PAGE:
There Are No Silver Bullets

By R. Keith Mobley, Principal SME, Life Cycle Engineering

If I had a nickel for every time a client has said, “…but you don’t understand, we’re different,” I would be a rich man. While it is true that there are differences, this is too often an excuse we use for not doing what we need to do—acknowledge our shortcomings and admit our imperfections. Then and only then can we overcome limitations and truly achieve our full potential. 

This is especially true when it comes to continuous improvement. I have lost count of the times when I have visited plants that have embraced or adopted Lean, Six Sigma, TPM or one of the other alphabet soup of continuous improvement philosophies only to find they really have not. In many of these plants, the leadership, implementation team, and sometimes even the associates on the floor know all the right words and can parrot all of the important words. But it quickly becomes clear they do not really understand what the words mean or the real philosophy of continuous improvement.  

In a recent visit to a large discrete manufacturing plant, I heard the V.P. of Operations espouse the merits of Lean and the value of Kaizen. What he was really taking about was Kaizen Blitz—short duration, high intensity improvements, not Kaizen—a methodical, long-term continuous improvement process. When asked, he affirmed that their transformation from almost totally reactive to world-class would be accomplished in a few months and with no other effort than a few teams implementing Kaizen. The instant gratification of Kaizen Blitz, even though gains are not sustainable, was his and the company’s preferred solution, rather than a slower, steady journey to sustainable excellence. How one can expect brute force changes, such as those created by blitz activities, will survive without changing the culture that enable the deficiencies in the first place escapes me. Unless and until the enabling culture is changed, nothing is sustainable.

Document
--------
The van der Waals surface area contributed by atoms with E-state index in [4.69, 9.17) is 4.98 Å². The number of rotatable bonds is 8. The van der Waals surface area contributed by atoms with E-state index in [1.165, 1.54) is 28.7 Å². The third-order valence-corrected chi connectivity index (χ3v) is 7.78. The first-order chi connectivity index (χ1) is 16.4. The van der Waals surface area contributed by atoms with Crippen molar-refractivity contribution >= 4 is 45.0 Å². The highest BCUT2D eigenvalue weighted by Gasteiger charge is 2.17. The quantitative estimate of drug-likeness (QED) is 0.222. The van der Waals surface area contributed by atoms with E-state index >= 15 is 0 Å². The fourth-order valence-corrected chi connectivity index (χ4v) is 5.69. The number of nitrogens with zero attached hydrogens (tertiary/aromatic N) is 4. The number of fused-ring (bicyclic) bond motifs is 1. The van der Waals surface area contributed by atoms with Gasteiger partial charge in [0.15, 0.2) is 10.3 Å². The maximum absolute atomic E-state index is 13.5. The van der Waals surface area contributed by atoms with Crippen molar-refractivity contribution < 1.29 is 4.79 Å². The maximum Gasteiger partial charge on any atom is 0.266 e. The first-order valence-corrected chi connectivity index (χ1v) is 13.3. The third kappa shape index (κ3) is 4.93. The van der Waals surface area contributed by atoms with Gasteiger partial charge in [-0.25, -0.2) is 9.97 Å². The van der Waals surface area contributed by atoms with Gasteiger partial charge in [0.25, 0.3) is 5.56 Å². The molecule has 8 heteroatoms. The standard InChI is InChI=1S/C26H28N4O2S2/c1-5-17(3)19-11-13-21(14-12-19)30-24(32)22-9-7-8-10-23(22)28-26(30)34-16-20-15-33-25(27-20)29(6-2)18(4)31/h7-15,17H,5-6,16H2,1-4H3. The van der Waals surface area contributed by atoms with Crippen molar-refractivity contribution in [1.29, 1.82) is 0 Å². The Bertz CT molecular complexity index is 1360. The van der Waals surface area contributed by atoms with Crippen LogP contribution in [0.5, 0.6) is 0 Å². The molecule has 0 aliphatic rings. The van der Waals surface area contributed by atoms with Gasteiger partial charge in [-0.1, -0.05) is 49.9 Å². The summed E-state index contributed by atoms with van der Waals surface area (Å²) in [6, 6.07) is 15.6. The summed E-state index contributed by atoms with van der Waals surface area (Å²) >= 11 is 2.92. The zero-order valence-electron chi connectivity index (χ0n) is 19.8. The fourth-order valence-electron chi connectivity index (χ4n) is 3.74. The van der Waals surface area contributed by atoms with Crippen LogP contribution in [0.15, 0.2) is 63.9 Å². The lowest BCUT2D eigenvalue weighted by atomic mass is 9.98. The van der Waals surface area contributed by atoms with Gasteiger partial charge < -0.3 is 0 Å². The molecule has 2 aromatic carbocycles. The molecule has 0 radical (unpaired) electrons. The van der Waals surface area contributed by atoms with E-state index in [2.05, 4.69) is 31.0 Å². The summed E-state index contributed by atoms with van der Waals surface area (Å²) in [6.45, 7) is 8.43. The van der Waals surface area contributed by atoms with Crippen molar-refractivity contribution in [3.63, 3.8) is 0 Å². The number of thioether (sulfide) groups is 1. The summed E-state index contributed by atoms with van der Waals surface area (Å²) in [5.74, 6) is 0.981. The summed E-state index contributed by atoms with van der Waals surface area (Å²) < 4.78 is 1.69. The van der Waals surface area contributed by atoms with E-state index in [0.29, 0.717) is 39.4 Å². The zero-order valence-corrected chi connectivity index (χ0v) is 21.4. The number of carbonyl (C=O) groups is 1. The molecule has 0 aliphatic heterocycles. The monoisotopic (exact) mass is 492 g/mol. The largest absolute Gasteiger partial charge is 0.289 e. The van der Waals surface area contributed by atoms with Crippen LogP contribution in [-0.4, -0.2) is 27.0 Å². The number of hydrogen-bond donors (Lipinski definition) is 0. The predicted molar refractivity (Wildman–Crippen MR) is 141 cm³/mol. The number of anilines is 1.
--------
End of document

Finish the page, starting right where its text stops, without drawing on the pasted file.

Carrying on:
As in this example, we have become a culture that is obsessed with instant gratification and short-term focus. Read any trade magazine or listen to the multitude of continuous improvement consultancies and you will be bombarded with proven solutions to your problems. Although the solutions vary, most share a common theme: the solution is quick, cheap and painless. Some focus on maintenance; others on reliability and still others on production improvement. Maybe it is just me, but none of these solutions and their associated gains ring true.